A huge plume of solar plasma was spat out of the sun on Thursday and could hit the Earth Sunday, affecting our magnetic field and atmosphere.
This coronal mass ejection (CME) was shot out because of an erupting filament of magnetism in the sun’s southern hemisphere, which sent a cloud of plasma soaring in our direction.
“The CMEs from the filament eruption that began around 17/1530 UTC near Region 3309 were modeled and determined to be mostly ahead and south of Earth’s orbit. However, model results indicated a glancing blow is possible late on 21 May that would cause additional enhancements,” the National Oceanic and Atmospheric Administration (NOAA) said in a three-day geomagnetic forecast.
CMEs result when active areas of the sun’s surface where the magnetic fields are especially strong suddenly realign, spewing forth huge amounts of solar material with a strong magnetic field.
These CMEs then fly through space at immense speeds, up to around 6.7 million mph, arriving at Earth within a few days.
Martin Connors, a professor of space science and physics at Canada’s Athabasca University, previously told Newsweek: “The solar wind normally flows past at 300 to 700 [kilometers per second]—that is about a million miles per hour—with up to 10 particles per cubic centimeter….There is also a very small magnetic field in the solar wind, far smaller than what turns compasses at the surface of Earth.”
When CMEs collide with the Earth, as this one might, they can cause geomagnetic storms, leading to beautiful auroras across the globe. Occasionally, they can have an impact on technology.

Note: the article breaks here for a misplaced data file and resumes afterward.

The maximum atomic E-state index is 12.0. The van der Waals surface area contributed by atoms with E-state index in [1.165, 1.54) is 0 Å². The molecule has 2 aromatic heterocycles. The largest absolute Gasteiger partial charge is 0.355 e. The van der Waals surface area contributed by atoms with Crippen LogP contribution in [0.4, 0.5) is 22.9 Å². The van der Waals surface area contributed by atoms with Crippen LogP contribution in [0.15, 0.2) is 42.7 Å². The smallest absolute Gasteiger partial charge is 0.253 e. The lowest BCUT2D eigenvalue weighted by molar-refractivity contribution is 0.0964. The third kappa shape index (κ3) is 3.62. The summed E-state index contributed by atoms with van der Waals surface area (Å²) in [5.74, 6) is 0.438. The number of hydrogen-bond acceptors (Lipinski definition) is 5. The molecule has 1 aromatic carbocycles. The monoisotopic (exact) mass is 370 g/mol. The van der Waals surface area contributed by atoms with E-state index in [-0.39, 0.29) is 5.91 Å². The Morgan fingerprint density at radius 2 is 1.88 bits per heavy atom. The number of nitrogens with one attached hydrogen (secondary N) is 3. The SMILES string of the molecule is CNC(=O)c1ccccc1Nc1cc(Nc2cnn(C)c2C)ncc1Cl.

“A geomagnetic storm is the alteration of the Earth’s magnetic environment. This means when the magnetic fields that usually surround our Earth start to be distorted,” Daniel Brown, an associate professor in astronomy and science communication at the U.K.’s Nottingham Trent University, previously told Newsweek.
Geomagnetic storms vary in strength, depending on the properties of the CME, and therefore can have a variety of impacts on the planet.
“The amount of matter ejected, its speed, the associated magnetic fields as well as how they interact with other already emitted particles from the sun all add up to a bumpy environment moving outwards from the sun for our Earth’s magnetic field to travel through,” Brown said.
“The more prolonged, the stronger the interaction will be and the higher the likelihood of a strong geomagnetic storm,” he said.
Geomagnetic storms are classed by the NOAA on a G scale of 1 through 5, with G1 storms being minor and G5 extreme. The incoming CME, if it hits the Earth, is expected to result in only a G1 storm.
“NOAA’s G scale is used to quantify the impacts of geomagnetic disturbances, and it is informed by the Kp index, which is effectively a measure of the disturbance in the Earth’s magnetic field as measured by magnetometer stations around the world,” Brett Carter, an associate professor in space science at Australia’s RMIT University, told Newsweek in April.
“The more disturbed the Earth’s magnetic field is, the larger the Kp value and subsequently the larger the G value,” he said.
More powerful geomagnetic storms can result in the auroras being seen farther away from the poles, with G5 storms causing the northern lights to be seen as far south as Florida or southern Texas.
Additionally, more intense storms can lead to widespread voltage control problems, blackouts in some power grids and problems with low-frequency radio navigation. G1 storms, the weakest form, tend to result in weak power grid fluctuations.
Do you have a tip on a science story that Newsweek should be covering? Do you have a question about CMEs? Let us know via firstname.lastname@example.org.